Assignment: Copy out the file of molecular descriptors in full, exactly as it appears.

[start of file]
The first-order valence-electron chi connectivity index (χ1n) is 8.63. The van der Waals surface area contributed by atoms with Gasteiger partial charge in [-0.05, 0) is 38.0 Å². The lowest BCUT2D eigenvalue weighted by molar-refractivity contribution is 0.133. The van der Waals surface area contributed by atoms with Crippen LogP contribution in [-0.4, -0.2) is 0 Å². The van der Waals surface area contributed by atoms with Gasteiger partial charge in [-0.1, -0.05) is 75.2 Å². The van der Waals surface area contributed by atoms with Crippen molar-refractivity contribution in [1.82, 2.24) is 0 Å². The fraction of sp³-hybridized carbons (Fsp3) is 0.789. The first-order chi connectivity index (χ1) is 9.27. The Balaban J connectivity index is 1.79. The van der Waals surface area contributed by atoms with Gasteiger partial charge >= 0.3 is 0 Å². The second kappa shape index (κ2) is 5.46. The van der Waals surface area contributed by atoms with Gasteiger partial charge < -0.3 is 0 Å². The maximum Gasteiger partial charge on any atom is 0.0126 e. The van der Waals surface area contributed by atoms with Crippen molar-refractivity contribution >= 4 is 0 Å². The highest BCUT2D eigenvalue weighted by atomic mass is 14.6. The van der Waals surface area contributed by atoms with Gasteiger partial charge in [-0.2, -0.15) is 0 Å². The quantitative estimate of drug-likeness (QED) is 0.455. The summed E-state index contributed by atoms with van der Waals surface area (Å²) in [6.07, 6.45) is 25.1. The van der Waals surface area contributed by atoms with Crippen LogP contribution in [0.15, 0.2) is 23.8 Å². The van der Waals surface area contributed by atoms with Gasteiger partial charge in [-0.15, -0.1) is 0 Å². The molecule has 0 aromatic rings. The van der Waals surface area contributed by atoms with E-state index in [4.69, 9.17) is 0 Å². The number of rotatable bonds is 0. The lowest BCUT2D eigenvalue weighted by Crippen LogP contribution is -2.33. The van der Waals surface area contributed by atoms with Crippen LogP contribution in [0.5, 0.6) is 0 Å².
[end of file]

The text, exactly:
The first-order valence-electron chi connectivity index (χ1n) is 8.63. The van der Waals surface area contributed by atoms with Gasteiger partial charge in [-0.05, 0) is 38.0 Å². The lowest BCUT2D eigenvalue weighted by molar-refractivity contribution is 0.133. The van der Waals surface area contributed by atoms with Crippen LogP contribution in [-0.4, -0.2) is 0 Å². The van der Waals surface area contributed by atoms with Gasteiger partial charge in [-0.1, -0.05) is 75.2 Å². The van der Waals surface area contributed by atoms with Crippen molar-refractivity contribution in [1.82, 2.24) is 0 Å². The fraction of sp³-hybridized carbons (Fsp3) is 0.789. The first-order chi connectivity index (χ1) is 9.27. The Balaban J connectivity index is 1.79. The van der Waals surface area contributed by atoms with Gasteiger partial charge >= 0.3 is 0 Å². The second kappa shape index (κ2) is 5.46. The van der Waals surface area contributed by atoms with Gasteiger partial charge < -0.3 is 0 Å². The maximum Gasteiger partial charge on any atom is 0.0126 e. The van der Waals surface area contributed by atoms with Crippen molar-refractivity contribution >= 4 is 0 Å². The highest BCUT2D eigenvalue weighted by atomic mass is 14.6. The van der Waals surface area contributed by atoms with Gasteiger partial charge in [-0.2, -0.15) is 0 Å². The quantitative estimate of drug-likeness (QED) is 0.455. The summed E-state index contributed by atoms with van der Waals surface area (Å²) in [6.07, 6.45) is 25.1. The van der Waals surface area contributed by atoms with Crippen LogP contribution in [0.15, 0.2) is 23.8 Å². The van der Waals surface area contributed by atoms with Gasteiger partial charge in [-0.15, -0.1) is 0 Å². The molecule has 0 aromatic rings. The van der Waals surface area contributed by atoms with E-state index in [4.69, 9.17) is 0 Å². The number of rotatable bonds is 0. The lowest BCUT2D eigenvalue weighted by Crippen LogP contribution is -2.33. The van der Waals surface area contributed by atoms with Crippen LogP contribution in [0.5, 0.6) is 0 Å².